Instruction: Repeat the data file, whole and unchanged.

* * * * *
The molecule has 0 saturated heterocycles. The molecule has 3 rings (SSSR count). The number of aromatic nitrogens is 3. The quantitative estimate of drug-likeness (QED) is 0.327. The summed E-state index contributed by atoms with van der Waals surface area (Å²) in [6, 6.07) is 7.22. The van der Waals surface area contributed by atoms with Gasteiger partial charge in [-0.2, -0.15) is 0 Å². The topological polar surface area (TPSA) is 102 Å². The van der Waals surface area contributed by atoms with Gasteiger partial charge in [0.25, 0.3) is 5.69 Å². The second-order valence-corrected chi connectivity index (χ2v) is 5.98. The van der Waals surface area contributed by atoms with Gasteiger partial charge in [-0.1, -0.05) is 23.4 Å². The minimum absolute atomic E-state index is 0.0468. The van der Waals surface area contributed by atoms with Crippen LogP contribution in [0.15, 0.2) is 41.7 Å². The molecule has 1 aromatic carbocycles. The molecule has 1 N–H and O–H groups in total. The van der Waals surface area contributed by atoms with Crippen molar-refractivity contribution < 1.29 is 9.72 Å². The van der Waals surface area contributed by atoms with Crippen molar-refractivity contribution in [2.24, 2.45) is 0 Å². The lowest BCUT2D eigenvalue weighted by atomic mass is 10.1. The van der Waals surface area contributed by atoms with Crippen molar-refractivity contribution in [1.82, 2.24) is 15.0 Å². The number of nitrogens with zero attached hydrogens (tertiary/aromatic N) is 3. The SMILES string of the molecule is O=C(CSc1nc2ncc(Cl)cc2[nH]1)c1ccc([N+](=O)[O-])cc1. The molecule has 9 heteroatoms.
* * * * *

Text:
The molecule has 0 saturated heterocycles. The molecule has 3 rings (SSSR count). The number of aromatic nitrogens is 3. The quantitative estimate of drug-likeness (QED) is 0.327. The summed E-state index contributed by atoms with van der Waals surface area (Å²) in [6, 6.07) is 7.22. The van der Waals surface area contributed by atoms with Gasteiger partial charge in [-0.2, -0.15) is 0 Å². The topological polar surface area (TPSA) is 102 Å². The van der Waals surface area contributed by atoms with Gasteiger partial charge in [0.25, 0.3) is 5.69 Å². The second-order valence-corrected chi connectivity index (χ2v) is 5.98. The van der Waals surface area contributed by atoms with Gasteiger partial charge in [-0.1, -0.05) is 23.4 Å². The minimum absolute atomic E-state index is 0.0468. The van der Waals surface area contributed by atoms with Crippen LogP contribution in [0.15, 0.2) is 41.7 Å². The molecule has 1 aromatic carbocycles. The molecule has 1 N–H and O–H groups in total. The van der Waals surface area contributed by atoms with Crippen molar-refractivity contribution < 1.29 is 9.72 Å². The van der Waals surface area contributed by atoms with Crippen molar-refractivity contribution in [2.24, 2.45) is 0 Å². The lowest BCUT2D eigenvalue weighted by atomic mass is 10.1. The van der Waals surface area contributed by atoms with Crippen molar-refractivity contribution in [1.82, 2.24) is 15.0 Å². The number of nitrogens with zero attached hydrogens (tertiary/aromatic N) is 3. The SMILES string of the molecule is O=C(CSc1nc2ncc(Cl)cc2[nH]1)c1ccc([N+](=O)[O-])cc1. The molecule has 9 heteroatoms.